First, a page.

Diary - answer the following questions:

◊ What type of friend are you?

◊ What type of friend do you want to be?

◊ Did you feel popular in school?

◊ Has this impacted how you interact with people?

◊ How do you take rejection or feeling left out?

◊ Write and make your friendship changes for this year. Book in, those playdates for grown-ups.

7 Work, work, work

'Working 9-5' might now sound as old as the song. Hands up if you 'carry' your office home in your pocket or bag? Blurred lines need to be re-established as burnout and exhaustion are the cost you pay and for the self that you bring home.

Diary - answer the following questions:

◊ Have you ever considered the psychological influence doing your job has upon you?

◊ Think of the doctor or nurse in A&E, the guard, the solicitor, the teacher

◊ Does your job stress, bore or excite you?

◊ If money wasn't an issue, what job would you do?

◊ How do you manage difficult colleagues?

◊ Does your job bring meaning and/or purpose to your life?

◊ What steps can you make this year, day in, day out to bring about the changes you want?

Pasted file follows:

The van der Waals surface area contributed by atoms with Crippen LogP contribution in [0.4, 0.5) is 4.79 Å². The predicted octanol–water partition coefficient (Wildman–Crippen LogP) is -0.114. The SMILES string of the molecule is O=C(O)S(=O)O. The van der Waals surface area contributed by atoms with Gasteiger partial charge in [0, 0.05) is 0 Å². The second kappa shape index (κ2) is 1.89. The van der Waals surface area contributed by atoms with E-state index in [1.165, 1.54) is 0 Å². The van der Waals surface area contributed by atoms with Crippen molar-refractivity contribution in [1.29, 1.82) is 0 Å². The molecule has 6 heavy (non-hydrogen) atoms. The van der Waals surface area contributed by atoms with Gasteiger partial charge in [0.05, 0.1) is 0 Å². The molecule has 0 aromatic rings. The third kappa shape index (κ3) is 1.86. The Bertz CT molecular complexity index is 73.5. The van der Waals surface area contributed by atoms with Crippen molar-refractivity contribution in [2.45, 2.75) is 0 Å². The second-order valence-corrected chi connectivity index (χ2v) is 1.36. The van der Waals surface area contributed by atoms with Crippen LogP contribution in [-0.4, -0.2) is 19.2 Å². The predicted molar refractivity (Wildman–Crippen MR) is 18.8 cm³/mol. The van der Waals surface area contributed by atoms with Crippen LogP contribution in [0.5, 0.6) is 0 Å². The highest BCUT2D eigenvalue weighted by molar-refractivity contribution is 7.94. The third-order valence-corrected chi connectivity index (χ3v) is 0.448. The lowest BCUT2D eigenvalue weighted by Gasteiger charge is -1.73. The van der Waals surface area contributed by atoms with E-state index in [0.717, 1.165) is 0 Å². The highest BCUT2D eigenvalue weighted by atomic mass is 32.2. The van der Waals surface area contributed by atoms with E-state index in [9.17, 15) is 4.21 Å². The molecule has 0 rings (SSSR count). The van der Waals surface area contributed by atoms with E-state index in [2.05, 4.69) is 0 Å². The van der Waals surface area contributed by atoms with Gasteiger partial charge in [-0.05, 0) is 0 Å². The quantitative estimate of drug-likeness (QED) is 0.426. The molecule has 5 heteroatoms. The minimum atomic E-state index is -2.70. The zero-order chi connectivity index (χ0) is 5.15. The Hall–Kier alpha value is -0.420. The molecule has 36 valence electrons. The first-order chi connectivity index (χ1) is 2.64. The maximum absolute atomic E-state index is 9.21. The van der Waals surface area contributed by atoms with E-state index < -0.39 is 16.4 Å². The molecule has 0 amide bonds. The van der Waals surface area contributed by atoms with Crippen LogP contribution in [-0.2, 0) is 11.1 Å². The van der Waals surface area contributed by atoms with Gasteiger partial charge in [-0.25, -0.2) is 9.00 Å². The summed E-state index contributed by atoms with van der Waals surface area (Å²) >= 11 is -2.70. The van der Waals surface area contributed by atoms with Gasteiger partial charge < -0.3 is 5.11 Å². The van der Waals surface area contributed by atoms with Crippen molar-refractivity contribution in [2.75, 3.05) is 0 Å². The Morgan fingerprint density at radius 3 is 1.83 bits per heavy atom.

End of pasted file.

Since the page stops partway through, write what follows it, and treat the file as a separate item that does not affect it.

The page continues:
When you put focus into changing your identified psychological trip wires, like that 'comment' from your mum, that 'feedback' from your boss, that 'look' from your partner or your kids doing exactly what you asked them not to do, you can make changes.

Take a deep breath - 2019 can be a game-changer for you. Stop, reflect and take time for you this year. The diary in my book will help you navigate through your adult life as one thing is certain - as soon as you have it figured out, life will throw you another curveball. The difference will be you can choose how you want to respond. There is never a good time to make hard changes. Explore, get to know yourself and put self-care into real action.

The Secret Lives of Adults in bookstores now